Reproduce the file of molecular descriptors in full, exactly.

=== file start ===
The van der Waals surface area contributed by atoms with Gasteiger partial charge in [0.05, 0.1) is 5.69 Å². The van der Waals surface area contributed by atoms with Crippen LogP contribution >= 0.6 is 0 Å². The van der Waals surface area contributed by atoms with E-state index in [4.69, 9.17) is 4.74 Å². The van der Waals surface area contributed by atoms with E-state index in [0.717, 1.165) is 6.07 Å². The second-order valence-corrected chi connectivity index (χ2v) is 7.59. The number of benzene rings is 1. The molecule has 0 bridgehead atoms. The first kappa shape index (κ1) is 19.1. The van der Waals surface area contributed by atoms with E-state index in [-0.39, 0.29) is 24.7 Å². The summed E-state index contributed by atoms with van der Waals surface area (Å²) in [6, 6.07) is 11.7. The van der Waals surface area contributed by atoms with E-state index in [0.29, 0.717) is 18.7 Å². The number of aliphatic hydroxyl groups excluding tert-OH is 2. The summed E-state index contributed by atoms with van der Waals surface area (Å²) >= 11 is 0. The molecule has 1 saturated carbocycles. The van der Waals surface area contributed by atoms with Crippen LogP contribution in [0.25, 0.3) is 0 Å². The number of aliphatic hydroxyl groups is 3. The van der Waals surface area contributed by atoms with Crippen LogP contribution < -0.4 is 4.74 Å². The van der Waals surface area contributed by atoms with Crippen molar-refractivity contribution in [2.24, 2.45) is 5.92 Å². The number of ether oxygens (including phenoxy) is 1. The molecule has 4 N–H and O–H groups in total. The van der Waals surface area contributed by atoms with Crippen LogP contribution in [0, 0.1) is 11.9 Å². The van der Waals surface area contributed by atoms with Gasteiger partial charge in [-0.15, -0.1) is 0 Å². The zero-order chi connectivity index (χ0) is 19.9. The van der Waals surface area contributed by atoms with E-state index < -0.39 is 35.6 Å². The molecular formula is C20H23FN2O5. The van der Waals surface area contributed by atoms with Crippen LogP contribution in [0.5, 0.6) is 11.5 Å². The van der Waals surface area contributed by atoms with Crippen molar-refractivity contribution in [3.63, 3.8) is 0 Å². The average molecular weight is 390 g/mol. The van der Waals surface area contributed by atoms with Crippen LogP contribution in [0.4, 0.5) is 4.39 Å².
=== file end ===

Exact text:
The van der Waals surface area contributed by atoms with Gasteiger partial charge in [0.05, 0.1) is 5.69 Å². The van der Waals surface area contributed by atoms with Crippen LogP contribution >= 0.6 is 0 Å². The van der Waals surface area contributed by atoms with E-state index in [4.69, 9.17) is 4.74 Å². The van der Waals surface area contributed by atoms with E-state index in [0.717, 1.165) is 6.07 Å². The second-order valence-corrected chi connectivity index (χ2v) is 7.59. The number of benzene rings is 1. The molecule has 0 bridgehead atoms. The first kappa shape index (κ1) is 19.1. The van der Waals surface area contributed by atoms with E-state index in [-0.39, 0.29) is 24.7 Å². The summed E-state index contributed by atoms with van der Waals surface area (Å²) in [6, 6.07) is 11.7. The van der Waals surface area contributed by atoms with E-state index in [0.29, 0.717) is 18.7 Å². The number of aliphatic hydroxyl groups excluding tert-OH is 2. The summed E-state index contributed by atoms with van der Waals surface area (Å²) >= 11 is 0. The molecule has 1 saturated carbocycles. The van der Waals surface area contributed by atoms with Crippen LogP contribution in [0.25, 0.3) is 0 Å². The number of aliphatic hydroxyl groups is 3. The van der Waals surface area contributed by atoms with Crippen LogP contribution < -0.4 is 4.74 Å². The van der Waals surface area contributed by atoms with Crippen molar-refractivity contribution in [2.24, 2.45) is 5.92 Å². The number of ether oxygens (including phenoxy) is 1. The molecule has 4 N–H and O–H groups in total. The van der Waals surface area contributed by atoms with Crippen LogP contribution in [0, 0.1) is 11.9 Å². The van der Waals surface area contributed by atoms with Gasteiger partial charge in [-0.15, -0.1) is 0 Å². The zero-order chi connectivity index (χ0) is 19.9. The van der Waals surface area contributed by atoms with E-state index < -0.39 is 35.6 Å². The molecular formula is C20H23FN2O5. The van der Waals surface area contributed by atoms with Crippen LogP contribution in [0.5, 0.6) is 11.5 Å². The van der Waals surface area contributed by atoms with Crippen molar-refractivity contribution in [3.63, 3.8) is 0 Å². The average molecular weight is 390 g/mol. The van der Waals surface area contributed by atoms with Crippen LogP contribution in [0.4, 0.5) is 4.39 Å².